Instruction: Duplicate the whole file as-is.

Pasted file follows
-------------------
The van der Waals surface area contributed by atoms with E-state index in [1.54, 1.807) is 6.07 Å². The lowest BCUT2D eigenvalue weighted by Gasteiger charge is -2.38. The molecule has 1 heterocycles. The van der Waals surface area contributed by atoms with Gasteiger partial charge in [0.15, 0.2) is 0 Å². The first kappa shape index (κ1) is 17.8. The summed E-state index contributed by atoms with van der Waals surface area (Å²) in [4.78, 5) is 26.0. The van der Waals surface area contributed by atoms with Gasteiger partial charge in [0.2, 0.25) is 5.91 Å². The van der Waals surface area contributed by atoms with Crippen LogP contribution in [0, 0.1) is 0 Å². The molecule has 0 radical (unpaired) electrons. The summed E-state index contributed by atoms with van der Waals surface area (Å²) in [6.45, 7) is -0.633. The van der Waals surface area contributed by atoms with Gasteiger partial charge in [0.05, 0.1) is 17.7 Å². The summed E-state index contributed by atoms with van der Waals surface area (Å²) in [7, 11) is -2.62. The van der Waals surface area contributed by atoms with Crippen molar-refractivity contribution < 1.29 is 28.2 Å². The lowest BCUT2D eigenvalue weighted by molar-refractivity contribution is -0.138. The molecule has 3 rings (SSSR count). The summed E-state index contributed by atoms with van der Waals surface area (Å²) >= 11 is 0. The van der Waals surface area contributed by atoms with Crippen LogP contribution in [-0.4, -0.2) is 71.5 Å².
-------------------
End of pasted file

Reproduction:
The van der Waals surface area contributed by atoms with E-state index in [1.54, 1.807) is 6.07 Å². The lowest BCUT2D eigenvalue weighted by Gasteiger charge is -2.38. The molecule has 1 heterocycles. The van der Waals surface area contributed by atoms with Gasteiger partial charge in [0.15, 0.2) is 0 Å². The first kappa shape index (κ1) is 17.8. The summed E-state index contributed by atoms with van der Waals surface area (Å²) in [4.78, 5) is 26.0. The van der Waals surface area contributed by atoms with Gasteiger partial charge in [0.2, 0.25) is 5.91 Å². The van der Waals surface area contributed by atoms with Crippen LogP contribution in [0, 0.1) is 0 Å². The molecule has 0 radical (unpaired) electrons. The summed E-state index contributed by atoms with van der Waals surface area (Å²) in [6.45, 7) is -0.633. The van der Waals surface area contributed by atoms with Gasteiger partial charge in [0.05, 0.1) is 17.7 Å². The summed E-state index contributed by atoms with van der Waals surface area (Å²) in [7, 11) is -2.62. The van der Waals surface area contributed by atoms with Crippen molar-refractivity contribution < 1.29 is 28.2 Å². The lowest BCUT2D eigenvalue weighted by molar-refractivity contribution is -0.138. The molecule has 3 rings (SSSR count). The summed E-state index contributed by atoms with van der Waals surface area (Å²) >= 11 is 0. The van der Waals surface area contributed by atoms with Crippen LogP contribution in [-0.4, -0.2) is 71.5 Å².